If you go to Mount Vernon and tour the mansion you will see it.
Over at Smithsonian.com, Sara Georgini tells the story of Washington’s key to the Bastille.
Here is a taste:
President George Washington knew how to curate a blockbuster exhibit—and with just one artifact. Elite visitors who mingled in August 1790 at his New York reception, a meet-and-greet of sorts, clustered around an extraordinary sight: a midnight-colored metal key, just over seven inches in height and a little more than three inches wide, a key that once sealed the king’s prisoners into the notorious Bastille prison of Paris.
Following Washington’s party, newspapers across the country ran an “exact representation” of the key, splayed out in grim silhouette. This “new” relic of the French Revolution, sent by Washington’s longtime friend, the Marquis de Lafayette, soon appeared on display in Philadelphia, hung prominently in the president’s state dining room. (The legislation moving the nation’s capital from New York to a federal district, situated along the Potomac River, passed in 1790; Philadelphia was the interim capital until 1800.)
To the first American president, the Bastille key came to represent a global surge of liberty. He considered the unusual artifact to be a significant “token of victory gained by Liberty over Despotism by another.” Along with a sketch of the Bastille by Etienne-Louis-Denis Cathala , the architect who oversaw its final demolition, the key hung in the entryway of Washington’s Virginia estate, Mount Vernon. How and why it landed in the president’s home makes for a fascinating tale.
Read the entire piece here.
In his recent piece at Aeon, historian Steven Bullock reminds us that “18th-century Britons and American believed that politeness was essential for a free society.” This required “respect for other people” and having “sensitivity to their expectations and concerns.” In fact, it was even an important way of “challenging authoritarian rule.”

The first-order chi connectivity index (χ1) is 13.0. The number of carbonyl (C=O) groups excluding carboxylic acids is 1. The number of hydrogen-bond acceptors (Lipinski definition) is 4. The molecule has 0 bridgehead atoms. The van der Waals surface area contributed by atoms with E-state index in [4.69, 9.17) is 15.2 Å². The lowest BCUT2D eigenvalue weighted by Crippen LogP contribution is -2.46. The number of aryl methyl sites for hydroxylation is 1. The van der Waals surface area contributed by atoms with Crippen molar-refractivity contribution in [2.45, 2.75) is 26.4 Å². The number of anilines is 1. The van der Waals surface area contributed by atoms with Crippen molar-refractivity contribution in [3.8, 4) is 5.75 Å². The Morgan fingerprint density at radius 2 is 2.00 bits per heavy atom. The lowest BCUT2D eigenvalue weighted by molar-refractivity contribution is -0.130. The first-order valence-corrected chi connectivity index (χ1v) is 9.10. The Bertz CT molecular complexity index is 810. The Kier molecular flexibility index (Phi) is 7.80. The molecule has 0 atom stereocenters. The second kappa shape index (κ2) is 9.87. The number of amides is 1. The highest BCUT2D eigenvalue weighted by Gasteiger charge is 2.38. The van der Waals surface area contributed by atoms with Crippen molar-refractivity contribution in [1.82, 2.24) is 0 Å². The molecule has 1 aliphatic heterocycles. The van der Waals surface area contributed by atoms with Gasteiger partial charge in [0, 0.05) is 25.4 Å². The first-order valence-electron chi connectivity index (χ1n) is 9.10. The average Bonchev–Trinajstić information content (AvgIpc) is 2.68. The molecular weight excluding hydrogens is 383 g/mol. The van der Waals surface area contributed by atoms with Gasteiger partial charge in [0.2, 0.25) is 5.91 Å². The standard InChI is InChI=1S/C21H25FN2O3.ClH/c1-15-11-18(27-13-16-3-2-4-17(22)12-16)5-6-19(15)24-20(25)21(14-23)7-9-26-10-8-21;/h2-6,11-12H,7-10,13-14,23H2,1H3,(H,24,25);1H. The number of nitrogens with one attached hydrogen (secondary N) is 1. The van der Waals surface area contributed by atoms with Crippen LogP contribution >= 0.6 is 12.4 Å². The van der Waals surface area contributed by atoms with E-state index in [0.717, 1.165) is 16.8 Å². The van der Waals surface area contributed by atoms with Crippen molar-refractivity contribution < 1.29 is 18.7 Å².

Here is a taste:
Jefferson and Lafayette’s extraordinary acceptance of limits on their power (so unlike the impatient Nicholson) points to the formative influence of the politics of politeness. If Revolutionary leaders were not all as cautious about demanding obedience, they still brought with them almost a century of thinking about the need to ground power in restraint and responsiveness. Tellingly calling themselves ‘Whigs’ (and their opponents ‘Tories’), patriots celebrated their military leader, the Virginian George Washington, as a powerful exemplar of these values. Jefferson reported to the general in 1784 that many Americans believed his ‘moderation and virtue’ had kept the Revolution from ending like ‘most others’ – by destroying the ‘liberty it was intended to establish’.
The politics of politeness also helped revolutionaries reconsider social relationships. Resisting attempts to punish loyalists after the war, Alexander Hamilton declared the spirit of the Revolution ‘generous’ and ‘humane’ – and therefore in the best tradition of ‘moderation’. Even captive enemies, Jefferson had similarly argued earlier, should be treated ‘with politeness’. Abigail Adams counselled legal changes in her call to ‘Remember the Ladies’ in 1776, but conceded that new laws were needed primarily for the ‘vicious and Lawless’. More enlightened men, Adams noted, had already willingly ‘give[n] up the harsh title of Master for the more tender and endearing one of Friend’